6. Georgia Tech – Like I said on Friday, Atlanta is a big, new south city where sushi is as common as barbecue. But there are lots of barbecue joints in and around Atlanta, not to mention the rest of Georgia.  Anywhere that has that much slow-cooked pork deserves to be in the top half of the conference.

7. University of Virginia – Despite the state’s proud barbecue history, Virginia’s present day barbecue culture is pretty pathetic. Sure, Smithfield hams are good, but that ain’t barbecue.

8. Florida State – Tallahassee is the state capital and surely some of those high cholesterol legislators eat barbecue, right?  At least ribs?

9. Virginia Tech – I don’t know if there even is a barbecue joint in Blacksburg. If so, it probably isn’t any good.

10. University of Miami – When you spend so much time on the beach (or walking down the street) in a swimsuit, barbecue doesn’t stand a chance.  But at least Miami students can drive a little ways outside of the city and track down some southern culture.

11. Maryland – Maryland is arguably more southern than much of Florida. But College Park is not.

12. Boston College – I checked a map today and Boston College remains in Boston (well, Chestnut Hill but close enough).

Porky’s Pulpit: ACC BBQ Power Rankings, Part I

As you may have noticed if you’re not in a pork-induced coma, it’s the weekend of the ACC Tournament.  In my humble opinion, this weekend is one of the best of the year to be a North Carolinian.  With that in mind, I present to you a two part series ranking ACC schools based solely on barbecue. On Monday, I’ll provide an ACC barbecue power rankings based on the present day barbecue culture, but today I focus on ranking ACC schools based on barbecue history.

1. Carolina
 – UNC is the oldest public university in the country and is located in the center of the state, midway between downeast barbecue strongholds and Lexington-style country.  Sure, Chapel Hill itself has no real barbecue tradition, but you can bet your baby blue best that the students who attended Carolina from the early days on knew a thing or two about ‘cue.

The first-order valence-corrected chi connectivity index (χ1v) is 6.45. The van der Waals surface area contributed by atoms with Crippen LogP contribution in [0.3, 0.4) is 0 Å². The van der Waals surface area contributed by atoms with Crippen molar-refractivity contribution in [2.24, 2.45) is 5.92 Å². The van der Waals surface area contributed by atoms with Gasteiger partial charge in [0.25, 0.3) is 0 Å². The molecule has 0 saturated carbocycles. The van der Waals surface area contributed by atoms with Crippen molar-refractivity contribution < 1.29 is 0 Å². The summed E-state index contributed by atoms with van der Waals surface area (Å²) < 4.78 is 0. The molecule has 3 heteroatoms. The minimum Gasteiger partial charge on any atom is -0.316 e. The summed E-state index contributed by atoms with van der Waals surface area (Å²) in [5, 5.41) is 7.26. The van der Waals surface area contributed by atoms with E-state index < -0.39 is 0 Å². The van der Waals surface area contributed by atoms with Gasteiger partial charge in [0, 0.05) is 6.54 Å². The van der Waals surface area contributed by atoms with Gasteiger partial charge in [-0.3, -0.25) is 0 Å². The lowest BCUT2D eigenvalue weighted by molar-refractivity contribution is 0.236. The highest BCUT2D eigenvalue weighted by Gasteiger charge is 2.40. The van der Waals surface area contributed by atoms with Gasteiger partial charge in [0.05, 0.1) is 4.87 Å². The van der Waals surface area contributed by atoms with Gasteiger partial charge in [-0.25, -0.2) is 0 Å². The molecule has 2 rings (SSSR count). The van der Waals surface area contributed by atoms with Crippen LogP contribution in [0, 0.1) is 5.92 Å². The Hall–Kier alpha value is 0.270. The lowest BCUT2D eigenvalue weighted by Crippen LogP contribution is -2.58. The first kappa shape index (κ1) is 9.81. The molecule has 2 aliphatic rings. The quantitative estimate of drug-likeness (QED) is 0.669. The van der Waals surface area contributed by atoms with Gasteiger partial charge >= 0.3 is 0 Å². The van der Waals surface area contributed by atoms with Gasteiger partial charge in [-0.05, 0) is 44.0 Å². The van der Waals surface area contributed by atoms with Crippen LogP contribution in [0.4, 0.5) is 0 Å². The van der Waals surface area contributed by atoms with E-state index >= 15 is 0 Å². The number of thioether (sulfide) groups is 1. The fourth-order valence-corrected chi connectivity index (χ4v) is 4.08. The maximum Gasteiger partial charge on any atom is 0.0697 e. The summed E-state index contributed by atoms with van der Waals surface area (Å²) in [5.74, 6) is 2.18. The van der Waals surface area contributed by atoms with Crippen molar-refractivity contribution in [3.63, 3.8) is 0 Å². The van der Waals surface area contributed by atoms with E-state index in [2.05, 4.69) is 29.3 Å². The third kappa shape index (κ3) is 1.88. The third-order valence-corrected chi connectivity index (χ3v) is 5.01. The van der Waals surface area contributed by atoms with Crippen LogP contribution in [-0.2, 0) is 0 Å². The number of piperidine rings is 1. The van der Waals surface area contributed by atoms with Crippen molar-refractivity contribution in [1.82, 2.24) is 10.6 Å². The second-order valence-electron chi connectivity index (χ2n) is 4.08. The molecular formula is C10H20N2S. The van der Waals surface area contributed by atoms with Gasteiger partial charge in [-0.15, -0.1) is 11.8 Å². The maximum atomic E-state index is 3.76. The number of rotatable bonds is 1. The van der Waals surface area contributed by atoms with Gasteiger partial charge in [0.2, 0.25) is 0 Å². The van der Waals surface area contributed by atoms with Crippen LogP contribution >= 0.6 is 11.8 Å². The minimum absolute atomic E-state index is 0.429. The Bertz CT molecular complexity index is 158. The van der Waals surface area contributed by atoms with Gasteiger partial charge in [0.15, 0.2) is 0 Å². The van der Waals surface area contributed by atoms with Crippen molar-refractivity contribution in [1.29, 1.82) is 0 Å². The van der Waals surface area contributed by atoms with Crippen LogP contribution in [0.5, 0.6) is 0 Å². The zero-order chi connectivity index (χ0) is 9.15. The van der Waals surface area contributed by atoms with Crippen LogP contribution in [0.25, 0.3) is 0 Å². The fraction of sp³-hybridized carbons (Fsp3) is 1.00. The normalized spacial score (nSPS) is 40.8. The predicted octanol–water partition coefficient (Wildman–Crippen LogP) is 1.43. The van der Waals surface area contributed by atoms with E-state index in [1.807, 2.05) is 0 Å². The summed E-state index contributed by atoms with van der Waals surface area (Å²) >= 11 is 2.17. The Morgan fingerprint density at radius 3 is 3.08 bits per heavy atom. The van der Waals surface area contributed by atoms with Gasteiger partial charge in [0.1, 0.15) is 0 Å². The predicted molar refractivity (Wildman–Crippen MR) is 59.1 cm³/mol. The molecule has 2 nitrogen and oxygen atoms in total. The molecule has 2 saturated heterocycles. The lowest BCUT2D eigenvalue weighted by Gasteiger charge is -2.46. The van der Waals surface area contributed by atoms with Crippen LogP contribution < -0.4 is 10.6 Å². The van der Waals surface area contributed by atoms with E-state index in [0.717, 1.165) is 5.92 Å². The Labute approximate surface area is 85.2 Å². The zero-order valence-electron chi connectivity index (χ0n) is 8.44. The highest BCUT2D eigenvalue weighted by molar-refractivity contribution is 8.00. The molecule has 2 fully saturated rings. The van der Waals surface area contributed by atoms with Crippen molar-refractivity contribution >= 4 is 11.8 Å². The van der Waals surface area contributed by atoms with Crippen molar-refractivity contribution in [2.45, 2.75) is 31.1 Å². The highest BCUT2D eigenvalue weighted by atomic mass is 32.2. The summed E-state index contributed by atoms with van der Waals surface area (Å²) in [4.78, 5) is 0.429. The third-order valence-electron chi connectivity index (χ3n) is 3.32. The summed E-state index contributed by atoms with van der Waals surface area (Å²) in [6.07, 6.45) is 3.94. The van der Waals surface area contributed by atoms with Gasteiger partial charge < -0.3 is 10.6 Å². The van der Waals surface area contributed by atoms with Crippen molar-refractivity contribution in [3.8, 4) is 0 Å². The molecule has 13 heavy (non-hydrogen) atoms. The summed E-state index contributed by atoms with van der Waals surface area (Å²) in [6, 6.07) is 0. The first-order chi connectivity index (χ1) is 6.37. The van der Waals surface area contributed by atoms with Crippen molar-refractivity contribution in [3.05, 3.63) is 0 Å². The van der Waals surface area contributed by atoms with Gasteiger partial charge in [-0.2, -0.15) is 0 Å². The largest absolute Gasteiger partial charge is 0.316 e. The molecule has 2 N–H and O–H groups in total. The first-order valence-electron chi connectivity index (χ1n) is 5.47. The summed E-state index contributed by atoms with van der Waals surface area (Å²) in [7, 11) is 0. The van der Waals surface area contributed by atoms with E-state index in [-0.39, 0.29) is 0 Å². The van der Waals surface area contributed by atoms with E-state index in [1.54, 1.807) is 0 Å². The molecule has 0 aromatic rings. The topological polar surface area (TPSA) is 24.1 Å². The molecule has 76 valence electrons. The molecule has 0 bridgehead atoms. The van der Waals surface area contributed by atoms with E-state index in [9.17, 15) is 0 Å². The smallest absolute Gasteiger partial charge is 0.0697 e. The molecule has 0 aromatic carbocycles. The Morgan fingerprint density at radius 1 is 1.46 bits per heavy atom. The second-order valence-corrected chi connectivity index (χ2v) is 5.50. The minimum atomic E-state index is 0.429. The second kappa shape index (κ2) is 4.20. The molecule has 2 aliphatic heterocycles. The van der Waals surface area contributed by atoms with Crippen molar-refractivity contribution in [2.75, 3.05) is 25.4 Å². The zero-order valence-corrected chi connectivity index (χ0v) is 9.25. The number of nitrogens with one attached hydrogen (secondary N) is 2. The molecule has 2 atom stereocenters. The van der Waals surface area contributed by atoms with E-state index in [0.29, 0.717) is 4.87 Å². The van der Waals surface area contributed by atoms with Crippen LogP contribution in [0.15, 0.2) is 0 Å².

2. University of Virginia –  A surprise second place finish on a website devoted to North Carolina barbecue? Not really. What we now think of as NC BBQ originated in colonial days in Virginia, where pork cooked over an open pit and served with vinegar thrived for many years. Virginia is more of a country ham state nowadays, but it’s barbecue roots are deep.

3. NC State  – Needless to say, the state of North Carolina has a rich barbecue past and present. However, none of the ACC schools in North Carolina are really barbecue towns. Historically speaking, Raleigh-based NC State gets the nod. Raleigh has been the capital for a right long time and politics and barbecue have been intertwined since the dawn of time (or politics, whichever came first).

4. Duke – Sure, Duke kids are mostly from the northeast, but Duke is in Durham. Durham, of course, was a huge tobacco manufacturing town from the mid-19th century until recently. What two things are intertwined as closely as barbecue and politics? Barbecue and tobacco.  Any town that has a long history of tobacco auctions has a long tradition of barbecue.